Young Women go missing every year. Often they leave on their own, with differing agendas. Other times they disappear without a trace. For parents, the vanishing women create a gap in their lives, leaving them to think the very worst.
In Neve & Egan Cases, Danse Macabre by Christelle Comby we are introduced to a situation where a young ballerina has disappeared. Her mother has hired the private investigators Alexandra Neve and Ashford Egan to help solve the mystery of her missing girl. While the police are on the case, they believe it is a simple runaway, and are tied up in a grisly murder, not putting much into the missing dancer case. Her mother, Mrs. Doughton, believes the worst. She knows her daughter better than anyone, and is convinced she has been kidnapped.
As the sleuthing duo look into the background and question the young woman’s friends they begin to understand their client’s conviction. They also understand the difficulty of beginning a case already held by the police and must find a way to work together without causing interference. The police are only too happy to release the case to their care, for they are working on the gruesome murder of a choir member. They do not have the manpower necessary to tackle both cases at the same time.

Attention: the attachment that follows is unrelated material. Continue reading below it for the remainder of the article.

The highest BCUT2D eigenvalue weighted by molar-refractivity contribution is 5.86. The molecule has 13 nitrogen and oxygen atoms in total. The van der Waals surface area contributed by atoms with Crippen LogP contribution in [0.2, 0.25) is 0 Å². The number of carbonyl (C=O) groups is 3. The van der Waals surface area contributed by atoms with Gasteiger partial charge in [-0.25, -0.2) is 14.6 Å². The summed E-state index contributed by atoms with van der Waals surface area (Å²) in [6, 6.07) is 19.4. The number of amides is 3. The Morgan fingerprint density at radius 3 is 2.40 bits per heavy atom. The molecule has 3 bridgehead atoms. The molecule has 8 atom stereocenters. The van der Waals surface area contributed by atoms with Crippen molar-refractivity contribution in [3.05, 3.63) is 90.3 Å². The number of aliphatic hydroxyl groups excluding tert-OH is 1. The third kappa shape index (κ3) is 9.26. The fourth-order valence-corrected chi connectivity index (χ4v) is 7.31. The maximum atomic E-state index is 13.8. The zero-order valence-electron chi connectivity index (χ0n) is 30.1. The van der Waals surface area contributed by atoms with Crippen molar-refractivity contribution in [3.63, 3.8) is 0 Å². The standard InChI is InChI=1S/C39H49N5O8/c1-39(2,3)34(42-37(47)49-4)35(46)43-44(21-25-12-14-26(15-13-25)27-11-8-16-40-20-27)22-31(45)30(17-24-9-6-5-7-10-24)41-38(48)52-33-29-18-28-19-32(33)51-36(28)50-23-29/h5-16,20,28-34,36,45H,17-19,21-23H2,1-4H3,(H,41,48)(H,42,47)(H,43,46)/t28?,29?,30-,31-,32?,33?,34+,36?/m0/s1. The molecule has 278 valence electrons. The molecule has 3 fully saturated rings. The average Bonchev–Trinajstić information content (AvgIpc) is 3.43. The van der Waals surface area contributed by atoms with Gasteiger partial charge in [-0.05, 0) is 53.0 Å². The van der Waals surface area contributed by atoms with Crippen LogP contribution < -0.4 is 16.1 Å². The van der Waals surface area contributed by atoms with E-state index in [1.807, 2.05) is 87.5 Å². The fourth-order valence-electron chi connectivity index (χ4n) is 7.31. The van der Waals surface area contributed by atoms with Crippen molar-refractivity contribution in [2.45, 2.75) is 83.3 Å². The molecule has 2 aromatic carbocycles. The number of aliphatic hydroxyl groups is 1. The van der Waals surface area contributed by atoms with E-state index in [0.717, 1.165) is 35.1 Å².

When a murder case in another jurisdiction suddenly ties the murdered girl and the missing girl together, the police are no longer as happy to have the investigators aboard. Yet there is more going on behind the scenes that put the entire investigation in jeopardy. Can they work together to decipher the clues before another young woman disappears?
Comby has done a great job of giving us a murder mystery with characters that draw you in. The teams of individuals working together are a mix of dynamic, shuttered, and fun, yet the differences seem to round out the type of brain power needed to solve the case. There is something humble and yet fierce about Neve and Egan, and their working relationship is both interesting and interactive, but in a strange way. The flaws of each character make them human, and you find the peculiarities endearing.
The case itself is deep and muddy, with a macabre killer who has his own agenda. The killings are brutal and staged, and the killer does well staying under the radar. It is only the strange characteristics of the investigators that find the way to solve the mystery. The interplay between the police and investigators is often tinged with a bit of humor, taking a bit of the horror away, but there is no doubt that a twisted killer is on the loose.
If you enjoy mystery and romance you will enjoy this work. If you are interested in puzzles and enjoy a chance to develop your own thoughts you will enjoy the red herrings and twists and turns introduced throughout.